For some people, when they hear the name of any industry, they will see the big picture. The music industry for them will encompass not only the music that they listen to, but the way that the music is created, the recording, the shipping and the promotions that must go into getting music to the consumer. To them, it will also involve every type of musical genre- from rock and hip hop to Beethoven and Mozart. Anything that pertains to the making, transporting or selling of music will be what is in their head.
For other people, the musical industry can be broken down in to genres, which can then be broken down further into sub genres. The sub genres can then be even further broken down to the point where only one aspect of the industry is being focused on; the niche.
Finding a niche is like doing a mathematical equation without numbers: you keep subtracting facts and descriptions until you get down to the lowest common denominator for that market- the niche in other words. When you are doing niche marketing, you are exploiting the needs for that particular part of an industry- that small segment of the targeted audience who may have a specific and very definable need.
Keeping with the musical industry theme, we focus on this genre of the musical industry: the marching band. For each section of instrument types, there is a sub genre: the brass, the woodwinds and the percussion sections. Taking the brass section sub genre then, we can break that down into the niches: trumpet, French horn, tuba and trombone. Of those four niches, there are some similar needs that can be addressed, but each will have specific needs that have to be focused on as well. Niche marketing would address those specific needs for each of the four niches found within this sub genre.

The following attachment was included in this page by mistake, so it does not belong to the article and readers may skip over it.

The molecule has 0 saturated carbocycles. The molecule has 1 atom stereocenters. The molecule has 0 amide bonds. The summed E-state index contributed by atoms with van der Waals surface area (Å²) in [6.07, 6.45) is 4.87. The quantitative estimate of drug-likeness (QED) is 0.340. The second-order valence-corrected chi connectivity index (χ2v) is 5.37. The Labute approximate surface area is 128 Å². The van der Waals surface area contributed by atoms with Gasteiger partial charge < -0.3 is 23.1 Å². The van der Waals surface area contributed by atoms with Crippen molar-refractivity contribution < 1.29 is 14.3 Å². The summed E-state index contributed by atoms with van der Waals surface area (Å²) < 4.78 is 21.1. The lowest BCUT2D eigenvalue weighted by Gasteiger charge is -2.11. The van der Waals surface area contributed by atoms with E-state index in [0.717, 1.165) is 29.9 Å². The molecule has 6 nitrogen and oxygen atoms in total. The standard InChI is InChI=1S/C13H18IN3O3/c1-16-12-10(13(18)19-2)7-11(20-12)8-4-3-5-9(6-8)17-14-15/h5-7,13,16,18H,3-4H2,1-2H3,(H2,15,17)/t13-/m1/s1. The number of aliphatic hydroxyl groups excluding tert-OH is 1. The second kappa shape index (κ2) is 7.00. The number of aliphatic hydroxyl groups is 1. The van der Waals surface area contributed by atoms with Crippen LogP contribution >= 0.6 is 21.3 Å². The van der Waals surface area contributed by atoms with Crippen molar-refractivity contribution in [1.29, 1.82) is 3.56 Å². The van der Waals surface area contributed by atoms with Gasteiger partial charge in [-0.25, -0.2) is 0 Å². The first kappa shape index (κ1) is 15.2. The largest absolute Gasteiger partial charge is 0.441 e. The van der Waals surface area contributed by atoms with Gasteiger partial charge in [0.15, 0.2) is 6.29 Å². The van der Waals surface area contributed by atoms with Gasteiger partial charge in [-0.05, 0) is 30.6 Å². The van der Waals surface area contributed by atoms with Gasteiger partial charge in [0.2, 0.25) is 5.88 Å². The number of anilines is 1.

The music that is written for a trombonist for instance, is different from that of a French horn. You could never fit a tuba into a trumpet case, and if you did, that thing is never coming back out of there, and you owe someone a tuba. There is never a trumpeter that will need a comfort strap to play his instrument. All of these separate aspects of the same basic family have different needs that must be met. Have defined your targeted audience? Have you defined your niche? Now its time to find the best ways to market your product or service to that audience.
For example, the product is music lessons. You could offer the generic “music lessons” but then would find that you are being flooded by calls for oboe or electric guitar. The problem is simple- you do not know how to play neither the oboe nor the electric guitar. By clearing defining the niche that you are marketing to, you save yourself needless expense on ads that will greet the wrong people and you save your customers time by spelling out exactly what you can offer to them.
The more defined or specialized a niche, the higher the demand and the lower the supply meaning that you will be able to garner top dollars for a need that is not being fulfilled. The wider your appeal, the more likely you are to have competition and therefore have to keep your prices low to remain comparable and fair.
Define your targeted market and you can rule that particular niche. Find the lowest common denominator that will satisfy enough need to be a valid pursuit and keep enough customers to be financially worthwhile and you will be struggling to keep up with the demand in no time.